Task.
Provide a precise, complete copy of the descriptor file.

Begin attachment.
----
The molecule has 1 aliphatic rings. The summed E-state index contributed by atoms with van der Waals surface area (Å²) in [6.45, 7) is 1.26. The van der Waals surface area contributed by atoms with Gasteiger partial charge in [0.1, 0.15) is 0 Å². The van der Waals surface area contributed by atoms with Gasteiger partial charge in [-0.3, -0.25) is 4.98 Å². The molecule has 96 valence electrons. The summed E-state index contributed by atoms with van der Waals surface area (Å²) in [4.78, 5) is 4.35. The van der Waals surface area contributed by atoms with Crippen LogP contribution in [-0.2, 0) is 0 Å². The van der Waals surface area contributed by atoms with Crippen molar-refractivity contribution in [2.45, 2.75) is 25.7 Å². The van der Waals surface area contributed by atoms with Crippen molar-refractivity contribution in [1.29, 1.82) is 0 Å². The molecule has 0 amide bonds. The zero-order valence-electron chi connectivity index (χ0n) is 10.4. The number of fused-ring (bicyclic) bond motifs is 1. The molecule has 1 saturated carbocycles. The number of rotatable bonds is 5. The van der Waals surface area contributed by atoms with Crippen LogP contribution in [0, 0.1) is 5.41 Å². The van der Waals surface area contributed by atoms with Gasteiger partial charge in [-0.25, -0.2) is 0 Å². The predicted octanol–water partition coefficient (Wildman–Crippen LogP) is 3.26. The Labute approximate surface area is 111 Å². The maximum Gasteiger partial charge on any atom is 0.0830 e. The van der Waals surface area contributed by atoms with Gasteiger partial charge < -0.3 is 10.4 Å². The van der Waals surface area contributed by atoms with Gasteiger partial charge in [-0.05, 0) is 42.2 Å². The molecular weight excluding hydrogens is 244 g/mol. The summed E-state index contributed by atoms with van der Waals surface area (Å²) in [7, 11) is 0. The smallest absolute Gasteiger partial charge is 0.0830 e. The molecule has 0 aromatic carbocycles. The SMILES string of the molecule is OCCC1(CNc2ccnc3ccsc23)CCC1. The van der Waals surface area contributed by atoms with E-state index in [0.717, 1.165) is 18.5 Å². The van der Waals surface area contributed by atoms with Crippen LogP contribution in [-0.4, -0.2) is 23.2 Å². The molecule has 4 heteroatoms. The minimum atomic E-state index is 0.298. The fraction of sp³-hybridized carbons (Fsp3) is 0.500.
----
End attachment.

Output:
The molecule has 1 aliphatic rings. The summed E-state index contributed by atoms with van der Waals surface area (Å²) in [6.45, 7) is 1.26. The van der Waals surface area contributed by atoms with Gasteiger partial charge in [0.1, 0.15) is 0 Å². The van der Waals surface area contributed by atoms with Gasteiger partial charge in [-0.3, -0.25) is 4.98 Å². The molecule has 96 valence electrons. The summed E-state index contributed by atoms with van der Waals surface area (Å²) in [4.78, 5) is 4.35. The van der Waals surface area contributed by atoms with Crippen LogP contribution in [-0.2, 0) is 0 Å². The van der Waals surface area contributed by atoms with Crippen molar-refractivity contribution in [2.45, 2.75) is 25.7 Å². The van der Waals surface area contributed by atoms with Crippen molar-refractivity contribution in [1.29, 1.82) is 0 Å². The molecule has 0 amide bonds. The zero-order valence-electron chi connectivity index (χ0n) is 10.4. The number of fused-ring (bicyclic) bond motifs is 1. The molecule has 1 saturated carbocycles. The number of rotatable bonds is 5. The van der Waals surface area contributed by atoms with Crippen LogP contribution in [0, 0.1) is 5.41 Å². The van der Waals surface area contributed by atoms with Gasteiger partial charge in [-0.25, -0.2) is 0 Å². The predicted octanol–water partition coefficient (Wildman–Crippen LogP) is 3.26. The Labute approximate surface area is 111 Å². The maximum Gasteiger partial charge on any atom is 0.0830 e. The van der Waals surface area contributed by atoms with Gasteiger partial charge < -0.3 is 10.4 Å². The van der Waals surface area contributed by atoms with Gasteiger partial charge in [-0.05, 0) is 42.2 Å². The molecular weight excluding hydrogens is 244 g/mol. The summed E-state index contributed by atoms with van der Waals surface area (Å²) in [7, 11) is 0. The smallest absolute Gasteiger partial charge is 0.0830 e. The molecule has 0 aromatic carbocycles. The SMILES string of the molecule is OCCC1(CNc2ccnc3ccsc23)CCC1. The van der Waals surface area contributed by atoms with E-state index in [0.717, 1.165) is 18.5 Å². The van der Waals surface area contributed by atoms with Crippen LogP contribution in [-0.4, -0.2) is 23.2 Å². The molecule has 4 heteroatoms. The minimum atomic E-state index is 0.298. The fraction of sp³-hybridized carbons (Fsp3) is 0.500.